Photo by Ketut Subiyanto
“In the business world, everyone is paid in two coins: cash and experience. Take the experience first; the cash will come later.” – Harold S Geneen
Did we just say overdoing customer experience? Providing top-class customer experience is something that all companies must strive for, as it is a top demand for customers. Overdoing it would be seemingly impossible. In fact, making a great customer experience possible each time would be the competitive edge of a company.
It can gain the company’s customer advocates, robust relationships with existing customers, and enhanced possibilities of gaining more business through positive word of mouth. So how do you think overdoing customer experience could happen? Is there a line between ‘crowding and overwhelming’ customers with too much attention and information vs providing them with just the right amount of help, support, information, and attention? Companies can invest in tools to improve customer experience. With the Interactive decision trees tool, you can improve customer satisfaction and deliver the right information to customers.
Overdoing customer focus
While focusing ‘too much’ on customer experience is impossible, overdoing the focus when applying it practically is a real possibility. In fact, it could be the undoing of companies. Customers are already overloaded with information and facts. Constantly hankering for customer attention could only serve to irritate them. A company may have the best intentions when trying to make a top-class customer experience possible.
However, the experiences can only be top-class if they are relevant and value-added for the customers. In addition, while one team could be the ‘owner’ of customer experience, it could spread across several teams. Each one should have a budget allocated for this critical aspect.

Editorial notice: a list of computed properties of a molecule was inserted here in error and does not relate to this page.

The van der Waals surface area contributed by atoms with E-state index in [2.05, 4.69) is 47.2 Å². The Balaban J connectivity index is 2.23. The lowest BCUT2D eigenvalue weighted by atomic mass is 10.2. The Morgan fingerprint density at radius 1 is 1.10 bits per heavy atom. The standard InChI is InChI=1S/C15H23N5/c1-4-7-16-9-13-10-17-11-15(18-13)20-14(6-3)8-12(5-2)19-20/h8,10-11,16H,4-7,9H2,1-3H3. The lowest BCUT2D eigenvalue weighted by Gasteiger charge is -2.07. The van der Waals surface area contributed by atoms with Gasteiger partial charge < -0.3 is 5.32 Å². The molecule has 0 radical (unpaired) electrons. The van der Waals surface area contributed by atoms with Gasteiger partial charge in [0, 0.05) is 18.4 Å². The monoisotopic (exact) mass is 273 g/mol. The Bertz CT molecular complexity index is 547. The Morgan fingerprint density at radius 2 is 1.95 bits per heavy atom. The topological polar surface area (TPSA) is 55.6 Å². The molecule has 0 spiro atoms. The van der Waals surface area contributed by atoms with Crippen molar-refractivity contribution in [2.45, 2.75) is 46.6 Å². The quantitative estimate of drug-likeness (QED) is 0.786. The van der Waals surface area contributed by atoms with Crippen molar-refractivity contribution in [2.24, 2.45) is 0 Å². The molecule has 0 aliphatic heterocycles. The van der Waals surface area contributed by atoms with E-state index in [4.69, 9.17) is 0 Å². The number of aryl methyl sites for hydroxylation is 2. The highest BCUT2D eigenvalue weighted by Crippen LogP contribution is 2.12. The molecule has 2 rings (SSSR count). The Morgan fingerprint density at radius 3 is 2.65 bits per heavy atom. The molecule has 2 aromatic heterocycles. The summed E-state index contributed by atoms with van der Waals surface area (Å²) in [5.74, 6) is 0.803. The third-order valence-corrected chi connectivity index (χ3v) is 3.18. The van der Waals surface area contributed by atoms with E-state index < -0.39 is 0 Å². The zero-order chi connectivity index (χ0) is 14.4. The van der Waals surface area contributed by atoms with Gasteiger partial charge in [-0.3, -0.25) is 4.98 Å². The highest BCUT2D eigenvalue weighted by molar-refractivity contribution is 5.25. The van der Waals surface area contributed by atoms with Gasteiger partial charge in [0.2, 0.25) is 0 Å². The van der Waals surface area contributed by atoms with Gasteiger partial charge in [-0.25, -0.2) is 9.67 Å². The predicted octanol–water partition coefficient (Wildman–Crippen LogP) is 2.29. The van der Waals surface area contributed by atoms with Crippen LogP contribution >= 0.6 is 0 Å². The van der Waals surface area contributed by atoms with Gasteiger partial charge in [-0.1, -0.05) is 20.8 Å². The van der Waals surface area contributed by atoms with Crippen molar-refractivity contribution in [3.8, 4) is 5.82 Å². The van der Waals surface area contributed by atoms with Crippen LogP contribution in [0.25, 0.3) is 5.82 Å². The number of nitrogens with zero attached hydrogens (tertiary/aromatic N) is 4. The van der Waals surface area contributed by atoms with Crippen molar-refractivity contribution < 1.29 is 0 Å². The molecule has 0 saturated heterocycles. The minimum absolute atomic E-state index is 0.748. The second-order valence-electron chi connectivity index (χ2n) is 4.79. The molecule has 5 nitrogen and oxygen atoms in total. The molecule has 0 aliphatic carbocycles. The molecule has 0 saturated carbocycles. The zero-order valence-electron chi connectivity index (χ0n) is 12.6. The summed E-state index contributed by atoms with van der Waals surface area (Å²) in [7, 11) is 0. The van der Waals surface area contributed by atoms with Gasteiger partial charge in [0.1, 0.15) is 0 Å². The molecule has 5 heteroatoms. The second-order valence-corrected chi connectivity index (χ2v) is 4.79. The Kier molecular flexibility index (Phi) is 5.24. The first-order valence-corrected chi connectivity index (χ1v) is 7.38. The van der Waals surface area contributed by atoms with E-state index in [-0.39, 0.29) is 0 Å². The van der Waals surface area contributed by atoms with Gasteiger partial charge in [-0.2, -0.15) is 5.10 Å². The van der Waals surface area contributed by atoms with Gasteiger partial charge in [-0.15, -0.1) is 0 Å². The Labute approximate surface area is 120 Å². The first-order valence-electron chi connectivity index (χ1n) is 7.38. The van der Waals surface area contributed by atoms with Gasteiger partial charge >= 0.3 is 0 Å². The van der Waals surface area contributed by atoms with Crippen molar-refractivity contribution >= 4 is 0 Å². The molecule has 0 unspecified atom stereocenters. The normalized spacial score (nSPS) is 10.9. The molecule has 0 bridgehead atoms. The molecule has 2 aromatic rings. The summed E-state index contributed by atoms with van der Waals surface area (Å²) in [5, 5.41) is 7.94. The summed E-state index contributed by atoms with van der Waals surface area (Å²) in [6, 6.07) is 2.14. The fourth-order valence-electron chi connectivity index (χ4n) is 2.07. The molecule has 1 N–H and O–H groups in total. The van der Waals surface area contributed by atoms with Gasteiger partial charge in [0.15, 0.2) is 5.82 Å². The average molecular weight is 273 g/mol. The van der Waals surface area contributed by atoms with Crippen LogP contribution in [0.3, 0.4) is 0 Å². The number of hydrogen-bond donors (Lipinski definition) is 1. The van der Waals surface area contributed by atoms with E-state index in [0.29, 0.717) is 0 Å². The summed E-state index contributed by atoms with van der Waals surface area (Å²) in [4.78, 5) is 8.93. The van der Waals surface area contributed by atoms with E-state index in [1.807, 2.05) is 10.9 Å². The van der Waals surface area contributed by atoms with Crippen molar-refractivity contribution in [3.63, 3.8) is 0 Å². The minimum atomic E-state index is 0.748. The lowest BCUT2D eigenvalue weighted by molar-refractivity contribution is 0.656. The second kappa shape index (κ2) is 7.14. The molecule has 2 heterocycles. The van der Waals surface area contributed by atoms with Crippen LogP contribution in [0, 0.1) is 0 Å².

It could lead to a silo mentality
Overdoing customer experience for a company could mean that the relevant actions may sometimes ‘fall through the cracks’. Each team may believe that the other should take ownership. Given such a situation, marketing/customer service teams often believe that they must make the customer experience their ‘sole’ responsibility. The problem with this is the dreaded silo mentality within an organization. Teams are then unable/unwilling to match pace and step, leading to bigger and deeper-seated customer experience problems. The intention is to serve the customer to the best of their ability. However, a lack of an ‘owner’ and the silo mentality gives rise to several problems.
Co-workers can divert efforts
Enhancing the customer experience is a high-profile and extremely ‘visible’ function. Those responsible for it can gain the ‘right kind’ of attention, which could be the cause of envy and ire among the other co-workers. While co-workers may be ‘seemingly’ cooperative, the possibility of them trying to upstage the efforts is very real. While making effort to enhance customer experience is required, it should be done by getting ‘buy-in’ from everyone in the organization. They should ensure that each person is mentally prepared to contribute towards this endeavor. That is irrespective of which ‘team/person’ the ‘owner is’. For a company, it would be necessary to recognize the individual contributions towards making top-class customer experience possible. Rather than showering praise and attention only on a select few.
Employee training on customer experience
The fear of overdoing customer experience will not exist if each person in the organization understood the implications of not delivering to the optimum on this aspect. Each person must receive adequate training to ramp up their skill sets. It ensures they are able to understand and anticipate customer needs. It also ensures they provide the kind of experiences that would delight customers.